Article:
Running has improved David’s life in more ways than just physical fitness. He has been recovering from drug addiction on Shek Kwu Chau Treatment and Rehabilitation Centre (SKC), an island off Lantau, where he was introduced to the sport.

“Every time you get weak and you have cramps, you want to give up. But you see the target or a life goal and you carry on,” he said. “Since joining the running programme I’ve had a great leap forward and seen improvement. I won’t give up easily now.”

Drug addicts find ‘real power’ in trail running to regain control and meaning

When David was asked to join the runners, he felt a surge of pride that he had been recognised as a person who could achieve something, even though he had never considered running before.

“It’s like quitting drugs, if you don’t have persistence and the patience you will not succeed,” he said.

This weekend David will be running the Lamma8, a race that has 8-kilometre and 15km distances, where he will be joined by five of his fellow SKC residents: Kumar, Simon, Tony, Man and Thapa Magar Ramu.

Kumar has stayed on SKC three times, but has relapsed within a day of leaving on each occasion. He is determined not to repeat his mistakes and sees running as the difference between his last attempts to stay clean.

“To avoid bad stuff, bad stuff outside like taking drugs, to avoid those feelings I start running,” he said. “I do it to distract myself. When I have those feelings, and sometimes you remember those feelings, but to make yourself safe and distract your mind you can run.”

Kumar calls his time on drugs “the worst life”. He spent 20 years addicted, isolated from his family with no prospects. It made him weak, he said.

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“I am getting old and I am still unmarried and I don’t have a future,” he said. “I should change and make a difference if I want to make my future good.”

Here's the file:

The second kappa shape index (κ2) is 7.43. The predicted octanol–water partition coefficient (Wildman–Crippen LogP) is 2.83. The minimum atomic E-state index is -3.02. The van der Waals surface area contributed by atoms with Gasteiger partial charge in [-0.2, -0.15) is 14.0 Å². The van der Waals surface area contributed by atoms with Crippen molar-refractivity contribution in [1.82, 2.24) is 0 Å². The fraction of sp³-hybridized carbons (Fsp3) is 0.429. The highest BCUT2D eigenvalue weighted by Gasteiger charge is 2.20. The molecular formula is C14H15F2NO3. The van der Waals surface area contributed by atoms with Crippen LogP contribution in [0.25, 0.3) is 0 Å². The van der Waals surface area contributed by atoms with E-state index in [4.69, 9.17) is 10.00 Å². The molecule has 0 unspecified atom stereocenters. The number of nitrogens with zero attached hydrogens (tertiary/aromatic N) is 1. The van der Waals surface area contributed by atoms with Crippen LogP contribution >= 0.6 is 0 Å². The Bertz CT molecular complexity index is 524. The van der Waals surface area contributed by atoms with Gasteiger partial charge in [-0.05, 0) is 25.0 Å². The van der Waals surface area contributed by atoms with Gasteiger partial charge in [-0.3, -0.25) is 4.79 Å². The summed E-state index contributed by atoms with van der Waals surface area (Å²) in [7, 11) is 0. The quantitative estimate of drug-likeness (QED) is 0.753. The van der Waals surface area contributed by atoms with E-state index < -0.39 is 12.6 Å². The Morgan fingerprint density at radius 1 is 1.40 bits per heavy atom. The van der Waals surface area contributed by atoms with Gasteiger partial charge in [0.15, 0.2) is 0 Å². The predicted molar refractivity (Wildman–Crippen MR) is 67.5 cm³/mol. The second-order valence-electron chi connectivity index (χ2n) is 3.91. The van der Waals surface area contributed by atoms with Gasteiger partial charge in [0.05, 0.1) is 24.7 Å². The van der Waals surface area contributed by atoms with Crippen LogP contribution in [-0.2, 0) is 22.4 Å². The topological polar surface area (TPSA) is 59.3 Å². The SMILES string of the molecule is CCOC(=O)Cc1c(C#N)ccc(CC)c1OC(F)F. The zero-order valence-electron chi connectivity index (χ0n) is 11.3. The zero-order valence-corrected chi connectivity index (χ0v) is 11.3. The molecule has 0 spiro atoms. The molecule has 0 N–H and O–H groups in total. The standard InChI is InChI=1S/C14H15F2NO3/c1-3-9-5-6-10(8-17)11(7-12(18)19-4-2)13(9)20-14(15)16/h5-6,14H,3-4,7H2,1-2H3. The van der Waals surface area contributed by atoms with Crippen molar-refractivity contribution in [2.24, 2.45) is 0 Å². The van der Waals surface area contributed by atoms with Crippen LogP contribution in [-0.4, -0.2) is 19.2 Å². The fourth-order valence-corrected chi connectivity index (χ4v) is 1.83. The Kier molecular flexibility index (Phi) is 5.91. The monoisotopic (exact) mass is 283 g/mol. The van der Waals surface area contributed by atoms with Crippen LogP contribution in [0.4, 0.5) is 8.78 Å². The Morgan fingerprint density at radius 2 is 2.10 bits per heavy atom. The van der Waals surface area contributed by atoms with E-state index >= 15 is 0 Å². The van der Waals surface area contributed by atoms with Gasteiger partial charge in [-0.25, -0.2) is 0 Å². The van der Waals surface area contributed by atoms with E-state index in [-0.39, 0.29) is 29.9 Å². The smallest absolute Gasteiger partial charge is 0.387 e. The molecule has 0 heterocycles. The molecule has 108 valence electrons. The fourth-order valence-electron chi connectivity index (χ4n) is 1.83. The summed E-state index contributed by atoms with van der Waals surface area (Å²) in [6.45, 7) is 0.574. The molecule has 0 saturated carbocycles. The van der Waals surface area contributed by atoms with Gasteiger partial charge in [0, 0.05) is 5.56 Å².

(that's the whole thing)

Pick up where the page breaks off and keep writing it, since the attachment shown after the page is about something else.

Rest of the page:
When Kumar leaves this time, he will not even hunt for a job but is hoping running can help him stay on the straight and narrow.

“I don’t want to see the money,” he said. “The main thing is to see yourself and walk a little bit further. Don’t look for the money, get confident in yourself and walk the path.”

The group of runners won the relay race at last week’s Raleigh Challenge, an achievement that marks the stark contrast for the six runners from their previous life.

“In my mind I think the direction of my life becomes clearer,” Man said. “There is no more drugs when I go outside. Running has become my habit. I never thought I’d run [something like] the Raleigh Challenge as taking drugs makes me lazy. I didn’t even want to go outside or even see sunlight.”

Man said running has given him more confidence and he can see it even in the way he talks and interacts with others.

Tony also said it has affected his demeanour: “I didn’t have the persistence. It helps me a lot. It not only improves my health but it improves my discipline.”

“When I took drugs I had no discipline,” he said. “I did what ever I want but now I focus on discipline and team spirit. I don’t think I will do drugs again. I even want to quit smoking.”

Simon saw the difference it was making in his brothers and sought out a route to join the running programme.

“I took the initiative,” he said. “I wanted the change.”

Ramu has been clean from drugs for five years now and helps others follow his path.

“When I am running I don’t think of anything else,” he said.

He has become a regular on the running scene and has a packed calender with the Lamma8, a 30km race, a 70km race and the Oxfam Trailwalker in the next few weeks.

“Lots of people help me, they see me and think, ‘Thapa used to be a drug addict, now he runs trails’,” he said. “When they talk to me like that or when I open my Facebook and see people saying that, it makes me feel very good.”

When he first started regularly running he was shouted at by his wife for spending so much time in the hills, but she has come to accept the medicinal benefit of running and gives him free reign now.